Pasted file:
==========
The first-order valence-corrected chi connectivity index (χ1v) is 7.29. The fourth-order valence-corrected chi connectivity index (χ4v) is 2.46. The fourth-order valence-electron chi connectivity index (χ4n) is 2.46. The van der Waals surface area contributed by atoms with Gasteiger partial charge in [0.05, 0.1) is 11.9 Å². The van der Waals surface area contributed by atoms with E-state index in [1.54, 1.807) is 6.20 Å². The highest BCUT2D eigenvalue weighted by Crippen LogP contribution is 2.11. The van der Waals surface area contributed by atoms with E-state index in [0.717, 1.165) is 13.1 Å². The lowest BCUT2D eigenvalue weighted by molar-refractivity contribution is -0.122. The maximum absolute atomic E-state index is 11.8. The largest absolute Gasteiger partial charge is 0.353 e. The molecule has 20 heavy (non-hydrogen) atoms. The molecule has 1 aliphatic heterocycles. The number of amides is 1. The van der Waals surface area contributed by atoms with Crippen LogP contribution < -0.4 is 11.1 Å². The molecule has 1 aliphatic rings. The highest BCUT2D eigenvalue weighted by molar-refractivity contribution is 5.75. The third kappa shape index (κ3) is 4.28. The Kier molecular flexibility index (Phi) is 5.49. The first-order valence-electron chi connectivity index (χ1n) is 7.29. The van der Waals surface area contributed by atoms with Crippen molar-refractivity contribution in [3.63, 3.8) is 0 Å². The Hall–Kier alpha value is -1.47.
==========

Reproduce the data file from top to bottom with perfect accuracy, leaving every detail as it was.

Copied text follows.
The first-order valence-corrected chi connectivity index (χ1v) is 7.29. The fourth-order valence-corrected chi connectivity index (χ4v) is 2.46. The fourth-order valence-electron chi connectivity index (χ4n) is 2.46. The van der Waals surface area contributed by atoms with Gasteiger partial charge in [0.05, 0.1) is 11.9 Å². The van der Waals surface area contributed by atoms with E-state index in [1.54, 1.807) is 6.20 Å². The highest BCUT2D eigenvalue weighted by Crippen LogP contribution is 2.11. The van der Waals surface area contributed by atoms with E-state index in [0.717, 1.165) is 13.1 Å². The lowest BCUT2D eigenvalue weighted by molar-refractivity contribution is -0.122. The maximum absolute atomic E-state index is 11.8. The largest absolute Gasteiger partial charge is 0.353 e. The molecule has 20 heavy (non-hydrogen) atoms. The molecule has 1 aliphatic heterocycles. The number of amides is 1. The van der Waals surface area contributed by atoms with Crippen LogP contribution < -0.4 is 11.1 Å². The molecule has 1 aliphatic rings. The highest BCUT2D eigenvalue weighted by molar-refractivity contribution is 5.75. The third kappa shape index (κ3) is 4.28. The Kier molecular flexibility index (Phi) is 5.49. The first-order valence-electron chi connectivity index (χ1n) is 7.29. The van der Waals surface area contributed by atoms with Crippen molar-refractivity contribution in [3.63, 3.8) is 0 Å². The Hall–Kier alpha value is -1.47.